family, was liberally educated, first in the public schools
and later at Burleson College in Greenville, where he
was graduated with the degree of Bachelor of Science
in 1897. He began teaching school at the age of seven-
teen, teaching twenty-one branches. His medical studies
were begun in Barnes Medical College, St. Louis, where
in 1906 he received the degree of M. D. He located for
practice at Wolfe City, Texas, but in 1907 interrupted
his practice to continue his studies in the National Uni-
versity at St. Louis and also took special courses at
Chicago and in New York, after which, in 1911, he
located at Mineral AVells. Dr. Pyle is well equipped
both by talent and training for the treatment of all
diseases in both medicine and surgery, and has a two-
story sanitarium at Mineral Wells, with ample accom-
modations, and with a staff of trained assistants and
nurses. A fact worthy of note in this connection is that
in the thirteen years which he has served at the operat-
ing table he has lost but one patient.

As to politics. Dr. Pyle has always supported the
Democratic principles. His fraternal affiliations are with
the Woodmen of the World, the Benevolent and Pro-
tective Order of Elks and the Knights of Pythias and
his membership is also found with the Commercial Club
of Mineral Wells. His church is the Baptist.

At Wolfe City, Texas, August 19, 1900, Dr. Pyle and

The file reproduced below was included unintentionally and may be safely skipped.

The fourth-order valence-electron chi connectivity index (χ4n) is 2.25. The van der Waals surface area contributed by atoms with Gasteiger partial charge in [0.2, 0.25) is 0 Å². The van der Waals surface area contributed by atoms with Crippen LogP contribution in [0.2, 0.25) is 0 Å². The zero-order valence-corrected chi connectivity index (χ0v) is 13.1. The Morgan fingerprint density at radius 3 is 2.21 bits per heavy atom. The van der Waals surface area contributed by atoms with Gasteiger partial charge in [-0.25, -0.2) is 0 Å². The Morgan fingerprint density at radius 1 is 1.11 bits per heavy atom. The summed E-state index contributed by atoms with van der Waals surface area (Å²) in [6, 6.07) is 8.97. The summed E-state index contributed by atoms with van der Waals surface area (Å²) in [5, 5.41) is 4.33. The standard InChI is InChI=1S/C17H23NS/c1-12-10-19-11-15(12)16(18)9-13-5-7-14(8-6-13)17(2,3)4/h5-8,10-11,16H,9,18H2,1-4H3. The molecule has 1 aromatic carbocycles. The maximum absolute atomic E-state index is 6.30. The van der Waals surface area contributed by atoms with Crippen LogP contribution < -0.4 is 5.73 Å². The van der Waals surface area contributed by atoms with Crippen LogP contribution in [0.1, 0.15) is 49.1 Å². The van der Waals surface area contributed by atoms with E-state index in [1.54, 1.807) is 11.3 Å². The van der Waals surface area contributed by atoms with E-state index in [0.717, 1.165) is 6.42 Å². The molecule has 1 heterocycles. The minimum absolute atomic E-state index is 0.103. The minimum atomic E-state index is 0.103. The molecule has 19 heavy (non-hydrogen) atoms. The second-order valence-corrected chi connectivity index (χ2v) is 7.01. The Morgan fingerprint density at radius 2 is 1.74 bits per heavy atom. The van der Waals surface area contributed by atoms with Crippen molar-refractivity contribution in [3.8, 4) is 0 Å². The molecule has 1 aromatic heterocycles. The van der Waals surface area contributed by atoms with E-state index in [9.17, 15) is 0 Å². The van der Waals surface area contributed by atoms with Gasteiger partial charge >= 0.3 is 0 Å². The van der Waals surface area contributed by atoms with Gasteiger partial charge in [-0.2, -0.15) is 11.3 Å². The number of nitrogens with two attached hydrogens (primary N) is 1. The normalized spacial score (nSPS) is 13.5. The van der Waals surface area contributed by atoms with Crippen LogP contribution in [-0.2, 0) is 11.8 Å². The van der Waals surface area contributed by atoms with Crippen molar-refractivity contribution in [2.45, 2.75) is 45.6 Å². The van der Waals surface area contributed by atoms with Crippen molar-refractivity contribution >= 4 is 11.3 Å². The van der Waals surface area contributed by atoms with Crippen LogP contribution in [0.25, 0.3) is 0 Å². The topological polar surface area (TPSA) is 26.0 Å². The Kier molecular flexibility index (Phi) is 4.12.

Miss Euth King were married. Mrs. Pyle is a daughter
of John E. and Mary King, the father a prominent
farmer and stockman at Wolfe City and now living
retired in Mineral Wells. He came from North Carolina
to Texas about forty years ago. Two children have been
born to the marriage of Dr. and Mrs. Pyle, Miss Faula
Juanita, born June 17, 1901, and Tom Short Pyle, born
November 19, 1906. Both are now attending school.

Dr. Pyle, by reason of his professional experience,
declares that no community has a higher average of
health than that of Mineral Wells. He evidences the
fact that few children die in this community, and the
cemetery is filled with the graves mostly of the aged
among the inhabitants, while the majority of deaths are
found among the temporary sojourners, those who have
delayed their coming to this resort too long. Dr. Pyle
intends to make Mineral Wells his permanent home, and
with a good practice and a high standing among the
local citizenship has every reason to be satisfied with
career.

WiLLUM H. Whisler. Former mayor of Eosenberg,
Mr. Whisler is an old-time railroad man of Texas, and